For me, the three situations are analogous. If you prefer to say that the emperor was duped, the person who believed in John Edward's contact with "the afterlife" is nuts, and my ex-friend is religious....




*The proof of the presence of her father? John Edward said that Dad told him that she'd bought a new refrigerator.
Hi xterra. Yes, I understand what you mean. That seems to be the crux of the discussion here. For some, religion (and their preferred generalized religious person) are "nuts". For others, not. For me, it's been interesting to read posts discussing why some feel one way or the other, and even more interesting to hear why people think others feel differently.

From my experience, I've seen faith and religion have a positive impact on lives and communities and it's that impact that leads me to disagree with the OP (at least as a blanket statement). I can definitely understand how others could reach a different general conclusion (albeit with many individual exceptions I expect) using the same criteria. I can also understand how others may use different criteria altogether (e.g., it's incongruous with well-established science), but I would content by that type of criteria, every person in all of history is also nuts (to varying degrees).
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Old 10th January 2019, 08:57 AM   #326
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Originally Posted by arthwollipot View Post
No, I don't, but I'm not qualified to diagnose mental health conditions. If a qualified mental health professional were to disagree with me, then I'd trust their judgement.

Furthermore, once again I would like to repeat that a religious person may suffer from mental illness, but their diagnosed mental illness would be depression, or anxiety, or schizophrenia, or something else. The diagnosis wouldn't be "religion".
Originally Posted by attempt5001 View Post
You guys seem to like giving Arth quite the ribbing, but I think he has a good point that there is a bit of an underlying sense to this thread of "okay, most religious people don't fit the official definition of mentally ill, but it would make me feel better if we could just agree it's okay to call them crazy".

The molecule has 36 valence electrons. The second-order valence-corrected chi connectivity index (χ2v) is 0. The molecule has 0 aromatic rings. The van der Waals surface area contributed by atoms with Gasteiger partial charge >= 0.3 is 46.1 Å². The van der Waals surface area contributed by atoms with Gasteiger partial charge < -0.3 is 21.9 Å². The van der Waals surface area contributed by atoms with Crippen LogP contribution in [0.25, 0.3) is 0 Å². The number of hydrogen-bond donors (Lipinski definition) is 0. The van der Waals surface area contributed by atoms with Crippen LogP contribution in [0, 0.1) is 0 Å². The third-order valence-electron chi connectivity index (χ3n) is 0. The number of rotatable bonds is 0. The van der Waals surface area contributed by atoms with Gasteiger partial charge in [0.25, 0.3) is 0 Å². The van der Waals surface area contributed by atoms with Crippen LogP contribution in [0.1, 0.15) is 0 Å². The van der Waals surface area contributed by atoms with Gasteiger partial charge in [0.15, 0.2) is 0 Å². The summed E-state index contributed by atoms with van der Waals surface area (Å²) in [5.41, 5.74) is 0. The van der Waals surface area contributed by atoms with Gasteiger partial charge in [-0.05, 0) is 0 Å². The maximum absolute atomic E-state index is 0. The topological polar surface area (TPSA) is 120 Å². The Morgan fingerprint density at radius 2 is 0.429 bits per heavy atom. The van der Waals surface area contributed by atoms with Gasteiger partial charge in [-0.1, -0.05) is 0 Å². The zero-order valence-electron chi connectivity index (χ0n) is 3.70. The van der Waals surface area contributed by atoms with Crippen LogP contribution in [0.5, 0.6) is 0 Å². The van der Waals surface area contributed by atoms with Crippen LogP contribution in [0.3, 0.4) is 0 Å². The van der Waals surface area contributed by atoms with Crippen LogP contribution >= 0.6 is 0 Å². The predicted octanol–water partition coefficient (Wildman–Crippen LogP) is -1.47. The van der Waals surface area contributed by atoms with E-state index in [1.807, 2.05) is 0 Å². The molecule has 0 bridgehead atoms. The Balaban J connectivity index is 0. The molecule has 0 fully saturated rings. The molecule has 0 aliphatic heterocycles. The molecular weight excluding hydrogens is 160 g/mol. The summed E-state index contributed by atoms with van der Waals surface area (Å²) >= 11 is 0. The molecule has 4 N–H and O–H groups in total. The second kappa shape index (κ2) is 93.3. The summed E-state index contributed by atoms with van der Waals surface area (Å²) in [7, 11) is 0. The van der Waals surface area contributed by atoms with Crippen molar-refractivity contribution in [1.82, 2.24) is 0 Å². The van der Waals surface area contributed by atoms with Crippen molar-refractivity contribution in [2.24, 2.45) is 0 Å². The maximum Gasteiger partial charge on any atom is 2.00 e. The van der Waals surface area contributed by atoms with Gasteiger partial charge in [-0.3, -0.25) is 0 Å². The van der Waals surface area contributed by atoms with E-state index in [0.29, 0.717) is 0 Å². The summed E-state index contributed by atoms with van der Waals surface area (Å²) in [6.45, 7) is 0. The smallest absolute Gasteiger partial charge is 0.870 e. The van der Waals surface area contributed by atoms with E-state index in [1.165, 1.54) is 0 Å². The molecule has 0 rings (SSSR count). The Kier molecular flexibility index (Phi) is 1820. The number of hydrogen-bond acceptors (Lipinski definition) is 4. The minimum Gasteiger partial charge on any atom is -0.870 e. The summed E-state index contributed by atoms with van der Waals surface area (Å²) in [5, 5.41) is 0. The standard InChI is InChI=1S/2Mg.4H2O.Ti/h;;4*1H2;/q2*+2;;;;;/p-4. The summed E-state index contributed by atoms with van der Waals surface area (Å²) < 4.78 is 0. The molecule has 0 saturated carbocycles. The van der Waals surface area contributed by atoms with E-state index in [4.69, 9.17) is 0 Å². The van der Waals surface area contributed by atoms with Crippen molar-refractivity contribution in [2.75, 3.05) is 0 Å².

I'd just like to say, I basically agree with Arth. I do think its a bit strange to present a definition of psychological disorder, "psychological dysfunction in an individual that is associated with distress or impairment" and then refuse to say it is because you're no expert. Sure, nobody thinks he's a psychologist.

Anyrate, my only disagreement with arth on this subject is that I'm perfectly willing to characterize some extreme religious beliefs as effectively a psychological disorder. Things like faith healing in lieu of cancer treatment is pretty much a psychological dysfunction that is associated with distress or impairment. It would be silly and bordering on a psychological disorder to characterize all or even most religious people as suffering a disorder them selves. That would certainly cause me a great deal of distress to think that 90 some percent of my species suffered from the same psychological disorder. It would also make the phrase useless, it would just mean neuro-typical at that point.

I have a sister who is bi-polar and religious. It is often difficult to tell which is driving her choices. It's part of her churches belief to witness to folks including coworkers, that has caused her distress on multiple occasions.
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Old 10th January 2019, 10:25 AM   #327
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It seems to me that many posters here think that belief in something that is not real is good enough to qualify as a mental illness. Therefore, if a person believes in God they are mentally ill by definition. Aside from the fact that such is not the official definition used by professionals, that definition strikes me as problematic.

Morals, for example, are not real. They are simply precepts that we made up. I would say most of us live our lives according to some moral compass. Are we clinically insane?

Social customs are also things made up by people. For example, etiquette. Do you believe that one should remove their hat in a restaurant? Many people do but such a belief strikes me as irrational. If that guy over there is wearing a hat, how does that affect anyone else? There is nothing real to base this belief on. Is a restaurant owner who requires people to remove their hats insane?

We all harbor irrational beliefs in things that are not real or are very subjective. Who cares if those unreal/subjective things are moral principles, social customs or religious ideas? All of those things make sense in social/cultural context.
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Old 10th January 2019, 11:14 AM   #328
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Originally Posted by Darat View Post
How does person 2 know the same gun has been handed to her? How does she know person 1 hasn’t slipped in a bullet when checking it? How does she know person 1 is telling the truth? Your scenario really doesn’t work to support your argument.
That is my point - whether the passing around a weapon is totally transparent or not . . . . even if someone I trust and a known firearm expert checks the weapon and verifies it's not loaded and passes it directly to me . . . I will still check it and will not point it at anyone.
The point is we all have 'intuitions' and heuristics we believe and follow even in the absense of evidence - because they have positive outcomes.
From another thread, object permanance is another 'intuition' with positive outcomes. (We can't prove the object is really there outside of perception/sensations directly or via proxy.)